When I saw L’innocente (The Innocent) for the first time in its theatrical release, I thought it was the most visually beautiful film I had ever seen. While plenty of films in the mean time have come close to equaling it, particularly those set in the past, I don’t think any have surpassed it. Perhaps that failure is because the film’s rapacious, nearly pornographic sensuality is essential to its ambiguous impact.
It is a convention that films set in the fin-de-siècle period should be visually rich. Since most of the stories take place among the aristocracy or upper bourgeoisie, it is tempting to respond “of course,” and ignore the cumulative effect of such gorgeous perfection. It is easy to forget that people in the past didn’t live as a movie any more than we do. Therefore, only by emphasizing the richness of the settings in L’innocente can we understand what Visconti does with d’Annunzio’s story, or indeed why the director was attracted to the novel in the first place.
The protagonist, Tullio Hermil (Giancarlo Giannini) is, in the most generous description, an egotistical jerk. He demonstrates no particular wit, imagination, talent or intelligence, and certainly no generosity. He is narcissistic to the point of solipsism, with no greater worry than his mistress’s (Jennifer O’Neill) petulance. Completely self-absorbed, Tullio thinks his wife (Laura Antonelli) will want to hear about his amorous troubles and not care that he’s fooling around. So when he learns his wife has taken a lover, he’s at a loss. Caught in this quasi-comical dilemma, Tullio struggles to win back his wife, repeatedly proving in the process that he is an arrogant bastard capable of just about anything to serve his pride and pleasure.
For all his villainy (he’s practically the mustachioed bad guy of melodrama played as a comic cockroach), Tullio remains an intensely attractive figure of male fantasy. Rich, handsome, with two gorgeous women and complete self-confidence in everything he does, Tullio screws his way through life with total disregard for what anyone thinks of him. He just does what he wants—and what man hasn’t dreamed of being able to behave in such a totally self-centered, irresponsible way? The fact that Tullio is surrounded by the impossibly lush environment that Visconti, master cinematographer Pasqualino de Santis and designer Mario Garbuglia have provided, and that he never has to do anything as vulgar as work to support himself, reinforces the appeal of a conscienceless life lived only for gratification.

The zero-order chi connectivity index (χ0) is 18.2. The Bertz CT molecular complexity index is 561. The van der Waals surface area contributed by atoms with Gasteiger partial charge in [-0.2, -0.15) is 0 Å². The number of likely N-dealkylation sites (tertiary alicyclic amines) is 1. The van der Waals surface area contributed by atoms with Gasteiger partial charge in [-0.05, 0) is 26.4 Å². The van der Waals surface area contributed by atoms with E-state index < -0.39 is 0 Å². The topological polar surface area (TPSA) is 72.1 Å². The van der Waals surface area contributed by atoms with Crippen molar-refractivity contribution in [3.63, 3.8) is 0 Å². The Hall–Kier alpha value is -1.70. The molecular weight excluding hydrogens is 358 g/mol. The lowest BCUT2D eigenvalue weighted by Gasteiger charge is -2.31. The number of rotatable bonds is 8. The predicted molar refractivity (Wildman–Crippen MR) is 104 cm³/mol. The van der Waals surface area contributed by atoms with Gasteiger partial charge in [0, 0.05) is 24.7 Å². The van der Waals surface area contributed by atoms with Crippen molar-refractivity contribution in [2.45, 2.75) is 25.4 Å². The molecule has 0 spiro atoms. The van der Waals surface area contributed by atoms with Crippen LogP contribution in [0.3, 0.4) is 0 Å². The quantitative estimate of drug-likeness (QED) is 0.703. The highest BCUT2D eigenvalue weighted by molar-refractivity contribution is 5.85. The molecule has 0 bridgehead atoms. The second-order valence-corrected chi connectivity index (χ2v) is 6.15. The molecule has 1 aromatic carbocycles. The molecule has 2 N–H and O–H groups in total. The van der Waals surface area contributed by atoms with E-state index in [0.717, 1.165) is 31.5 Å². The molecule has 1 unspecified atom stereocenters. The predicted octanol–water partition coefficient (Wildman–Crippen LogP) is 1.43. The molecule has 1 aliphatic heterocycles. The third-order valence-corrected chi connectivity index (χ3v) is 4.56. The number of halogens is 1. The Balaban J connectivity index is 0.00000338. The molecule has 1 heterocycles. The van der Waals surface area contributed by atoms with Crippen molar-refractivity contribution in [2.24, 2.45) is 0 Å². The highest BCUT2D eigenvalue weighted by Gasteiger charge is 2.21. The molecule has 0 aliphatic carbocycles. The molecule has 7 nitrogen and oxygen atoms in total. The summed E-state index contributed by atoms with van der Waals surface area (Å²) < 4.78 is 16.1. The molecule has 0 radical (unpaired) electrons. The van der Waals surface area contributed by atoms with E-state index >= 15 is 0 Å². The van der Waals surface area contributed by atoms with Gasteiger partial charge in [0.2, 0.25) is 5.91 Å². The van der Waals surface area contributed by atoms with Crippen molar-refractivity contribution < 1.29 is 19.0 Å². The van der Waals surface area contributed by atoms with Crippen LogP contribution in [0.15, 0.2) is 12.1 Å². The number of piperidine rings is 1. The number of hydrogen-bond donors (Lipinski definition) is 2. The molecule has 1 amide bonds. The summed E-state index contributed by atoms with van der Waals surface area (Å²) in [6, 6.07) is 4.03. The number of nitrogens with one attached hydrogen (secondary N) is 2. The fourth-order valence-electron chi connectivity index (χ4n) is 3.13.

Hence, the film’s ambiguity. Tullio’s increasingly unforgivable behavior remains attractive because he’s able to indulge himself in such alluring circumstances. Perhaps this contradiction expresses Visconti’s internal battle between his aristocratic heritage and his Marxist ideals. Certainly his choosing to make a film based on a novel by the proto-fascist d’Annunzio should raise eyebrows. Whatever explanation you choose, it is impossible to view L’innocente without complexly mixed reactions. It is a film built on the ambivalent charms of unbridled egotism.